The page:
A “Social Justice” Tweet in JSON format from a Python Script using Tweepy

What’s the Use of All This Data If No One Wants to Look at It?

Here’s a great question:

How do you get students who ‘hate’ math and aren’t interested in learning programming to learn the skills that will drive careers for the rest of the century?

Sometimes I think the answer is to trick them into it! Is there a puzzled look on your face wondering what I could possibly mean or maybe how it could even be ethical? Let me explain: we need to let the kids choose projects on topics that they’re passionate about. Once they’re excited about the project it becomes our job as mentors to guide them towards (and possibly teach them) the tools that will help develop in demand skills.

Today’s data jobs focus on practically every topic under the sun. Whether you’re interested in social justice, economics, finance, marketing, advertising, art, design, social interactions, or pretty much anything else there are public data sets that can be used as tools to learn about these topics.

A few great resources for these data sets are:

With plenty of data around, it should be easy to design a project that would be interesting to any student. As mentors and educators it’s our duty to guide them to explore the topics that interest them in new ways. How can we do that?

Ideally schools should add courses on data analysis. A full year course would be amazing to have but even a one semester course would provide a huge boon to the students fortunate to take it.

Of course with the cost of education increasing and budgets shrinking, it’s hard to get the faculty or other resources to do this. I would like to propose a more cost effective way for schools to provide access to the tools of the future to their students. Teachers and mentors need to start using project based learning (PBL) that is able to incorporate aspects of data analysis.

The wonderful aspect of incorporating data analysis into PBL is that it can easily be subject agnostic. I’m a physics and chemistry teacher so data analysis can be as simple as adding labs and incorporating Excel or Python into my lessons. But what if I’m a history teacher? Well there’s no reason that graphing can’t be part of the course. Take a look at a plot I made while experimenting with Python’s plotting libraries (this particular one was made using Tableau):

This graph is quite informative about the influence in Congress of American political parties and how they change over time. There was no technical analysis needed to make this graph but it provides a lot of insight to a topic that future Poli Sci students might otherwise miss.

How about a bit of economics or social justice? Last year the WSJ wrote an article saying that female CEOs had a higher median compensation with the implication that this was evidence against the gender wage gap. I explored some data that had CEO pay to see if this was true. I suspected it was just due to the size of the companies that the women were CEOs of and the higher median wasn’t indicative of a larger trend. This produced some interesting analyses with minimal need for serious statistics knowledge:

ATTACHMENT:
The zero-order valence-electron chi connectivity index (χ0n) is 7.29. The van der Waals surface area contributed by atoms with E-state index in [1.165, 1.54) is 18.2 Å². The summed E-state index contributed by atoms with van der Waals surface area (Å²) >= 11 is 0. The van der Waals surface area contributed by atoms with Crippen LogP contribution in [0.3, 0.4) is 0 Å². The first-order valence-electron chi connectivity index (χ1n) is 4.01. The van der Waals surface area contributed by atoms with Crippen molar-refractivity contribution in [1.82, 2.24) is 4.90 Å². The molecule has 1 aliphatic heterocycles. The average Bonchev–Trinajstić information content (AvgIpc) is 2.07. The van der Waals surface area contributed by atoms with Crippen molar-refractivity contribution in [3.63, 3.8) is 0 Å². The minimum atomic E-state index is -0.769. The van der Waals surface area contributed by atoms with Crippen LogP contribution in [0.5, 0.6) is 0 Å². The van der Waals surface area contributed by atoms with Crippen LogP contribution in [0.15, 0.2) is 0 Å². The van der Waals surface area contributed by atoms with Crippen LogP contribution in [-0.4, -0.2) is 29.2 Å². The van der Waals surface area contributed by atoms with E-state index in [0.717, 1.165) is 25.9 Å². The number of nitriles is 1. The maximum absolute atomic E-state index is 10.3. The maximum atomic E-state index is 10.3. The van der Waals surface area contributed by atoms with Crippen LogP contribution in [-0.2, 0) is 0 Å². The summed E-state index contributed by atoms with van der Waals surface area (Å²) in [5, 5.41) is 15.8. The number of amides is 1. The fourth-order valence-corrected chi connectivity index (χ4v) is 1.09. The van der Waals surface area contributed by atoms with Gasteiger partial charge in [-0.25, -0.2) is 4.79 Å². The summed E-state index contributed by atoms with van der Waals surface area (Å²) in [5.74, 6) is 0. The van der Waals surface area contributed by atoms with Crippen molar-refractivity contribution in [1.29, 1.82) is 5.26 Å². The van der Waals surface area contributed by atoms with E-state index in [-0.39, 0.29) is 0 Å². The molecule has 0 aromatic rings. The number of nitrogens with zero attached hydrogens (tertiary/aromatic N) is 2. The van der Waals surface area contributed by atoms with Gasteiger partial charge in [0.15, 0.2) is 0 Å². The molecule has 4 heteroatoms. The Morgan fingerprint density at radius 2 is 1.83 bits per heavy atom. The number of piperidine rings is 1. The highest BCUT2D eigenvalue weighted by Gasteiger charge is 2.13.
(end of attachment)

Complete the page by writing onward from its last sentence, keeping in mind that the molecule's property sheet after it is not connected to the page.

An instructor with some technical know-how or a really ambitious student could extend this exploratory data analysis into a model that predicts CEO compensation (data plotted as circles, model is the line):

Interested in predicting stock prices? That could be a project for a student motivated by the market! Here’s a short article about how to do that. Maybe criminology is your thing: crime information for Chicago. Do you want to be a meteorologist? Maybe you should take a look at this precipitation data.

But Andrew, I’m an art/design person! That’s great news because the design of data visualizations can benefit by someone with a knack for design and style! Here’s some information about the design and visualization/animation aspects. A poorly designed graphic can make learning information much harder.

The bottom line is that it isn’t hard to insert data analysis at some level into the work you already do. Creating open ended projects within each subject area is an easy way to augment what is already offered and provides the students with the opportunity to drive their project with their passion! If we can get them to that part then they’ll be able to figure out the rest.

Feel free to reach out to me if you want to discuss ways to incorporate data analysis into your courses or if you need help finding resources!

We want our students to be people who don’t have an aversion to graphs, tables and charts:

(Try looking at my portfolio of projects if you want to look at something else!)

Originally published at https://www.linkedin.com on February 12, 2018.

Data lover and communicator. Editorial Associate at Towards Data Science.

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